Once the beans are harvested, processed, and exported, they’re stored in what’s known as a green state. At this point, they’re sponge-like and have to undergo a chemical process called roasting in order to bring out their aroma and flavor. To achieve this, roasters expose them to extremely high temperatures at a rapid pace, then quickly cool them at precisely the right moment. This method takes some serious know-how and expertise, as the roaster must stop the process at the perfect time to get the desired outcome. This results in the four color categories that you may have heard of — light, medium, medium-dark, and dark — with the lightest shade indicating the shortest roast time. Respectively, their flavors range from mild to sweet, then bittersweet to a pronounced char.
This is where additional flavor variations come in. Manufacturers have been tinkering with an extensive array of pairings over the centuries, but a few combinations stand out in the crowd. For instance, hazelnut, toffee, and caramel all seem to work well with light and medium roasts, while cherries and chocolate lend themselves to the smokiness of darker blends. Of course, these added components are not a requirement, and you can simply rely on the manufacturer's blending methods to choose the taste that best suits your preferences, from fruity or buttery to spicy and sweet — you can see how the options can be endless.
The Birth Of The K-Cup
Despite what any purist will tell you, the quest to make coffee an instant affair is not a new one. Although in some ways we tend to prioritize speed over quality these days, the idea behind a lightning-fast cup of joe was borne out of practicality more than anything else.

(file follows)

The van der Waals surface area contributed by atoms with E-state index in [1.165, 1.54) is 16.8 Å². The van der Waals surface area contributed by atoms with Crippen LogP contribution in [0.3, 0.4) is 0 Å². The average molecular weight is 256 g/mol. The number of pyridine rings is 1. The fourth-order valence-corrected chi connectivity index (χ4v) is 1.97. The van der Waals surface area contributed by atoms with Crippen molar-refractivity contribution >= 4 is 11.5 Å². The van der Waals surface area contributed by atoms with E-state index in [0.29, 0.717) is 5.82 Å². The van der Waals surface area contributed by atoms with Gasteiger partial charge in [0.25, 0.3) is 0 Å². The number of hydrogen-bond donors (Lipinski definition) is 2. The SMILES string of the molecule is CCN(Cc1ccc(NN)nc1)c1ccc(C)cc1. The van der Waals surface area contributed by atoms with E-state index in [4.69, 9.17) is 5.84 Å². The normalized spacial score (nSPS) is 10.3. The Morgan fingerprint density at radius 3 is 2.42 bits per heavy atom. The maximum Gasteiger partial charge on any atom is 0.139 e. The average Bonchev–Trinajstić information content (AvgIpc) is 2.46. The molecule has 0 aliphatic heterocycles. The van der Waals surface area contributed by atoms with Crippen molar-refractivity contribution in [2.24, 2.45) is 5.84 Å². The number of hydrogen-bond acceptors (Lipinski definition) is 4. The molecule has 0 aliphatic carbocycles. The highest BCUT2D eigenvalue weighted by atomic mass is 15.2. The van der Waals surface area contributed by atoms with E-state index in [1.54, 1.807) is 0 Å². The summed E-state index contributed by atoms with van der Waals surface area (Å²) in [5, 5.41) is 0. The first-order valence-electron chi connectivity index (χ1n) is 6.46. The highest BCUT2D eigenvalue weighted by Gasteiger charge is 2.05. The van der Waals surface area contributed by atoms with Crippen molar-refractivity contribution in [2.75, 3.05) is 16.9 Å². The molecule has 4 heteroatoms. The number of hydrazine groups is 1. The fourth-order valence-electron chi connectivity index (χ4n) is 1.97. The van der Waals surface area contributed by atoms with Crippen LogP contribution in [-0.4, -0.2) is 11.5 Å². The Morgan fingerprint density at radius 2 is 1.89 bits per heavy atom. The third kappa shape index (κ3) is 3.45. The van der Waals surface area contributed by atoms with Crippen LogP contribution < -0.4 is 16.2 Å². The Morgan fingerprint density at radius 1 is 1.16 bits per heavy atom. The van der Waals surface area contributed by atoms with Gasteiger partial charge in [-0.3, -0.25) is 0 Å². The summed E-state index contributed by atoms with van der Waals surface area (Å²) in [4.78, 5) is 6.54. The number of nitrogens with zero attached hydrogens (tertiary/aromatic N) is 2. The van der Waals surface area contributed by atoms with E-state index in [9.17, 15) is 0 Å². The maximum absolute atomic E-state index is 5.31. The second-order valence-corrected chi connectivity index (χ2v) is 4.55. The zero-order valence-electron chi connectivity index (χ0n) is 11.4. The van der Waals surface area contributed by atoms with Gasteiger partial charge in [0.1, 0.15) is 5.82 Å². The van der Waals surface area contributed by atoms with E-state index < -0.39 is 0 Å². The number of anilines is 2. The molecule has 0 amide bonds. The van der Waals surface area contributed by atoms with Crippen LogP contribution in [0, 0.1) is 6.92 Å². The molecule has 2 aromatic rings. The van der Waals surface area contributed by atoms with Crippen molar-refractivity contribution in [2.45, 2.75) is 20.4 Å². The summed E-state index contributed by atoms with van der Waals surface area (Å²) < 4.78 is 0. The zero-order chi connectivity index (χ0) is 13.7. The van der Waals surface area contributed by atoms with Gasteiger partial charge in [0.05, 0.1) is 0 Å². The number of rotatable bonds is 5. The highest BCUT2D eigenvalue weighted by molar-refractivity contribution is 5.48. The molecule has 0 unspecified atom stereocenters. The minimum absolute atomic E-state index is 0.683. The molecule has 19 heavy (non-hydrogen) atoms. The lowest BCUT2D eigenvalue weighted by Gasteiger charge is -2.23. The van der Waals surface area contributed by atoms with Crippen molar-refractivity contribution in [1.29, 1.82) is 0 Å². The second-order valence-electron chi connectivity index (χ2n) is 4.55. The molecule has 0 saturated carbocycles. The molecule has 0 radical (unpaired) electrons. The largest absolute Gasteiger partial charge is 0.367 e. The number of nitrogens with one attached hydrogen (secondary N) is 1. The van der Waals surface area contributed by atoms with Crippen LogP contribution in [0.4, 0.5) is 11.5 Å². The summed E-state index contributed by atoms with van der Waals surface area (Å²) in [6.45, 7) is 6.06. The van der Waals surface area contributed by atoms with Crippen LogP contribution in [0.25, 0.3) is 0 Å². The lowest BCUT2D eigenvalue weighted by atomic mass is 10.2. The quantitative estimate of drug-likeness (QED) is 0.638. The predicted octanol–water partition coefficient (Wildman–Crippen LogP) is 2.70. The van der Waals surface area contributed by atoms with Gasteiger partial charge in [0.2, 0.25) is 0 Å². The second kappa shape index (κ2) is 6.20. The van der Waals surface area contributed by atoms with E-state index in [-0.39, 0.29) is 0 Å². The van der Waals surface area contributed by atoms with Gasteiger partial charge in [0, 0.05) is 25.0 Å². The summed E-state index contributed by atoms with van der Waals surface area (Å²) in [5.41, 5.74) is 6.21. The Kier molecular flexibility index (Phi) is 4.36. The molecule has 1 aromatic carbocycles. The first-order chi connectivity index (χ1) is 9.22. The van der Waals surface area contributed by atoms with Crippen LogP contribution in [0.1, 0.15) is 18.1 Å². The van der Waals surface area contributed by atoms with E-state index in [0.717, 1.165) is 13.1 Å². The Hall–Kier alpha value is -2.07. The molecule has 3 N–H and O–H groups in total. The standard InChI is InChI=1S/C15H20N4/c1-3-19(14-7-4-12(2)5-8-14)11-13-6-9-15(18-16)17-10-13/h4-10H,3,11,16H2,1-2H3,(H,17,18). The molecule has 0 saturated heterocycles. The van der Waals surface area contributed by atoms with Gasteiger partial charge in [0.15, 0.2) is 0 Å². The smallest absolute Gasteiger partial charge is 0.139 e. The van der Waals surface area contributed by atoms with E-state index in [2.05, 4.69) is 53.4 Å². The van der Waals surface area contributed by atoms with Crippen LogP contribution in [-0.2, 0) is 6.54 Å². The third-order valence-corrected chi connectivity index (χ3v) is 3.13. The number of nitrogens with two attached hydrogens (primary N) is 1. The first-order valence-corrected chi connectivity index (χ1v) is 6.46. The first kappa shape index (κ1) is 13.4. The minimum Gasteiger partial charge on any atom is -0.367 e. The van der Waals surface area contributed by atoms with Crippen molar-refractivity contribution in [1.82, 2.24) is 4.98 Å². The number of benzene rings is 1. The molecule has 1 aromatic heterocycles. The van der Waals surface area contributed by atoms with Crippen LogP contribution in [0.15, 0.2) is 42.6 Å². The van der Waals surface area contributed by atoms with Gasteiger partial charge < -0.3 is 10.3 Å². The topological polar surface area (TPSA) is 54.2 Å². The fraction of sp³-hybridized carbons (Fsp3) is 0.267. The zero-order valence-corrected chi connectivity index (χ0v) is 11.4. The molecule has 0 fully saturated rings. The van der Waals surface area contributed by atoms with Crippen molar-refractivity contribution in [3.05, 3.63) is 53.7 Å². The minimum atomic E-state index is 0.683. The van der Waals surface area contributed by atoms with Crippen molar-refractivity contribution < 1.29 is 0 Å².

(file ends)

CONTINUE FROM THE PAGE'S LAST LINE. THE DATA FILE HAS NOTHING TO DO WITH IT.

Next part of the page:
In 1771, John Dring of England patented his special coffee compound.
In 1771, John Dring of England patented his special coffee compound. Less than a century later in America, manufacturers experimented with instant cakes and rationed them out to soldiers during the Civil War. Then, in 1901, Japanese chemist Dr. Sartori Kato finagled a powder that only required water in order to turn into a hot cuppa. Over the coming decades, many people improved on this method. While these were admirable attempts to make the coffee experience portable, and these days there are options available that taste excellent, they're still not identical to a freshly-brewed cup.
Enter the K-Cup. In the early 1990s, inventor John Sylvan endeavored to solve a problem many have encountered. Picture a typical company at around 9 a.m. — a brave employee decides to brew a pot of coffee for the entire office, only to endure comments throughout the day about how weak or strong it was. The pot sits over the course of the morning, becoming bitter and stale. Communal cupboards and fridges are packed to the gills with various creamers and bags of beans, some which have been there since last Christmas, and all labeled with identifying post-its of varying severity.
And so John partnered with his old college roommate Peter Dragone to create a machine that would process single-use cups that could suit the preferences of a wide variety of people. After much trial and error, they founded Keurig in 1992, and the rest is history.